In an unfamiliar environment, longing to be accepted, Charlotte soon finds herself abandoning her lofty ideals in order to be a part of this intriguing new life. That's far from the end of her story, but you should read it from beginning to end in the words of Tom Wolfe.
Sure to be compared to Mr. Wolfe's groundbreaking "The Bonfire of the Vanities," "I Am Charlotte Simmons" is one more sterling achievement by one of America's foremost writers.
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1 of 1 people found the following review helpful
VINE VOICEon 23 December 2008
It seems odd that Tom Wolfe, would attempt to write the college story from a female perspective. However, his daughters have recently graduated from college so I suppose he was inspired by their stories. He seems to have gotten inside the female mind to a reasonable degree but there are nuances that he just doesn't seem to have gotten.

Charlotte Simmons, the eponymous heroine is from Sparta, North Carolina, an american small town. As class valedictorian and academic superstar, she is expected to go far, and is due to attend Ivy League Dupont university. She expects to meet her intellectual equals at Dupont, something which has eluded her so far in Sparta. However, she is disappointed to find that students are Dupont appear to be more obsessed with drinking, partying, making out and sports, than they appear to be with studying. Wolfe also highlights the importance of sports teams to the american university system.

The story in not told solely from the perspective of Charlotte Simmons. We also meet frat boy king Hoyt Thorpe who is determined to be remembered as a legend within his frat house and white basketball star Jojo Johansson who undergoes a seachange in his attitude to his studies.

I mainly like the character of Charlotte Simmons, though I did find her a little sanctimonius and overly naive at times. However, her growing attempts to fit in and be seen as popular will reverbate with lots of readers. The most endearing character in the book, as far as I'm concerned is Johansson, who is determine to move beyond the jock athlete stereotype.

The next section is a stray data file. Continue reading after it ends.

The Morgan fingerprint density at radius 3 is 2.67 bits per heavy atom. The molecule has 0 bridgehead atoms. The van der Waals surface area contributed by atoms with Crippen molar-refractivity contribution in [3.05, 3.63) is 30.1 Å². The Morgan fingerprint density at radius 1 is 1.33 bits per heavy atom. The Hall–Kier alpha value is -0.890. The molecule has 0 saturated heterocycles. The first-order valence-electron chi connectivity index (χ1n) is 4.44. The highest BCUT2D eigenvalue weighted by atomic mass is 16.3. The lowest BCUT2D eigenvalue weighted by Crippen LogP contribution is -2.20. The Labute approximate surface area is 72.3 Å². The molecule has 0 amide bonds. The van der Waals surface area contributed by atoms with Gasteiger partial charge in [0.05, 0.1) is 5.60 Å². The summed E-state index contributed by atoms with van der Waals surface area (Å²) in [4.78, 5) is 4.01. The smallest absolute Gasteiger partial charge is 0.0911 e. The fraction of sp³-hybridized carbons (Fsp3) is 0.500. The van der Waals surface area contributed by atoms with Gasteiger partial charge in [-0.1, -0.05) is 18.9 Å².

The book is quite long, but it literally zips by due to Wolfe's pacy writing and I never once found it a chore. Critics of the book have said that it does not accurately reflect college life but I never once felt that it over exaggerating. It's a whirlwind tour of the college experience, but its a remarkable acheivement for a male writer to capture a female mind so well.
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7 of 8 people found the following review helpful
on 14 December 2006
There is no denying Tom Wolfe's capacity for writing deepy compelling fiction with modern relevance, but I would complain that his narrative structure is becoming a little formulaic. You could draw a graph to map the similaraties between 'Bonfire of the Vanities', 'Man in Full' and this, his tale of American college campus promiscuity and superficiality. Each draws together a disparate cast of narrators, many of whom veer towards cartoonish stereotype, towards a semi-farcical denouement. Whereas his use of multiple perspectives once seemed highly dynamic and mobile, it is starting to feel clumsy and laboured. From the pea-brained 'student-athlete' and the embittered nerd, to the left-wing professor and the ball-breaking basketball coach, it is all a bit too categoric, too neatly representative to be brilliant satire.